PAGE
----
Felice Varini is the master of anamorphosis style of painting. He applies geometric shapes to architectural spaces in perspective-localized manner, an image appears in its true shape only when viewed from a very specific spot. These are extracts from Gil Dekel’s interview with Felice Varini, where he explains his artistic point of view.
G.D.: You do not paint on canvas but rather on architectural and urban landscapes such as buildings, walls, streets. Your works have only one view-point, or a vantage-point, from which the viewer can see the complete painting, which is usually a simple geometric form (a circle, square, triangle). From other view points the viewer will see ‘broken’ fragmented shapes. Why do you use this simple geometric shapes, as well as basic colors?
F.V.: If you draw a circle on a flat canvas it will always look the same. The drawn circle will retain the flatness of the canvas. This kind of working is very limiting to me, so I project a circle onto spaces, onto walls or mountain sides, and then the circle’s shape is altered naturally because the ‘canvas’ is not flat. A mountain side has curves that affect the circle, and change the circle’s geometry. So, I do not need to portray complicated forms in my paintings. I can just use the simplicity of forms, because the reality out there distorts forms in any case, and creates variations on its own accord. The same goes for colors. Usually I use one color only, and the space takes care of altering the color’s hue. For example, if I use one type of red color on a mountain side, the result is many kinds of red, depending on the mountain’s surface and the light conditions. Sunlight will affect the different areas on the surface and the same red color may become stronger or darker or clearer in certain areas, depending on how the sun rays hit the surface. The sky can be bright or dark. And if the surface has its own color or a few colours then that will affect the red that I apply on it. So, I do not need to use sophisticated colors. The reality exists with its own qualities, shapes, colours and light conditions. What I do is simply add another shape and color in response to that.
G.D. : Are your paintings meant to be permanent in the space where they were created?
F.V. : Once I make a work it can be removed and remade in a different place, as long as certain guidance is followed. I do not make an object and move it, but I move the concept, and can remake it in the new space, in the same way that there is a written play and a theatre company can stage it in a few different ‘environmental theatres’.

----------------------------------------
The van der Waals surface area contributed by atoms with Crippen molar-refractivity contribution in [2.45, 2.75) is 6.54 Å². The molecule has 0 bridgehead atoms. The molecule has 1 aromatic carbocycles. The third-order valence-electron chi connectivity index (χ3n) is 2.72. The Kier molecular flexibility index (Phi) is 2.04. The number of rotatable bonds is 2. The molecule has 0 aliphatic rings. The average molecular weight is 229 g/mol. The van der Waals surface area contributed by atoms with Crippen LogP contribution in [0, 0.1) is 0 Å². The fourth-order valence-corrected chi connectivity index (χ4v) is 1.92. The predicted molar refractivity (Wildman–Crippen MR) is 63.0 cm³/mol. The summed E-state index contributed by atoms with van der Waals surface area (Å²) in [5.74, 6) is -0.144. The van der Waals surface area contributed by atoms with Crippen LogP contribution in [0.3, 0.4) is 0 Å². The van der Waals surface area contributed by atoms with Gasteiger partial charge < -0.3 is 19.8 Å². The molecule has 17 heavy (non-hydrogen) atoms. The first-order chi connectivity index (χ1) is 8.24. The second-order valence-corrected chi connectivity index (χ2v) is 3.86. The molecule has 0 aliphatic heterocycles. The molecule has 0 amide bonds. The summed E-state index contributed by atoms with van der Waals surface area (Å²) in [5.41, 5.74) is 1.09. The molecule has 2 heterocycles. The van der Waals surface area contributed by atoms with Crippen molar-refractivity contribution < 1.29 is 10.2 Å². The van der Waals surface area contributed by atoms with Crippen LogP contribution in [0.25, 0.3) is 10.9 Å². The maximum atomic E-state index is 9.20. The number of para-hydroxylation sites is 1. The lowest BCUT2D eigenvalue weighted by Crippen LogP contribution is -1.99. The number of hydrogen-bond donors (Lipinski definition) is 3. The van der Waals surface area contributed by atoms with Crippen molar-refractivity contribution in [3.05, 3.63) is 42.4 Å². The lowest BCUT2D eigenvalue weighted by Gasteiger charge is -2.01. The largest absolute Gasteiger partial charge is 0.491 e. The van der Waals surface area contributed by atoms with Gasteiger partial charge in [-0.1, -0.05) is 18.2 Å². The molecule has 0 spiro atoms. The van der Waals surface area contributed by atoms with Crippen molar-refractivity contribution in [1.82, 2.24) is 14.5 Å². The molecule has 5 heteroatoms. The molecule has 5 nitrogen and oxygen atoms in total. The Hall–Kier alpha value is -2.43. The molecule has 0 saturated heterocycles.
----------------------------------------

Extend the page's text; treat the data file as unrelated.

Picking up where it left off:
G.D. : Did you ever consider to construct or create the space itself?
F.V. : No, because I am not an architect. I am a painter, and painting is my main concern. I do not intend to create the reality or manipulate it. The reality is complex enough. Every day you can discover something new around you. It is an ongoing surprise looking at old churches, sub-stations, houses. There are many types of architecture around the world, with new relations and new perspectives created all the time, and once I choose a space I start a new thinking process with it.
G.D. : You work directly on space but you do not define yourself as an installation artist.
F.V. : I am a painter. I consider the reality itself to be the installation and I work on that installation with paint. The reality is an installation work which belongs to all of us and I am working with it or sometimes against it, in order to reach for new forms, new lights and new colors.
G.D. : How would you describe your relation with the space that you paint?
F.V. : With my paintings I am trying to discover more things that we cannot normally see. The vantage point of the works is really very fragile. It is a mechanical point of view in a way, it does not encompass reality. In reality our eyes move all the time, and we cannot see with our eyes like the camera does, taking snapshots. We cannot retain a freeze frame with our eyes, so it is difficult for anyone to stand at the exact vantage point of my paintings. For me, the work is outside the vantage point, where reality allows for all shapes to live. I find it very limiting to paint on a canvas which is closed within a frame of four sides. There is no relation to reality there. When I experience reality outside I do not know where it starts and where it ends. It is open, just like my work.
For more info: felicevarini.org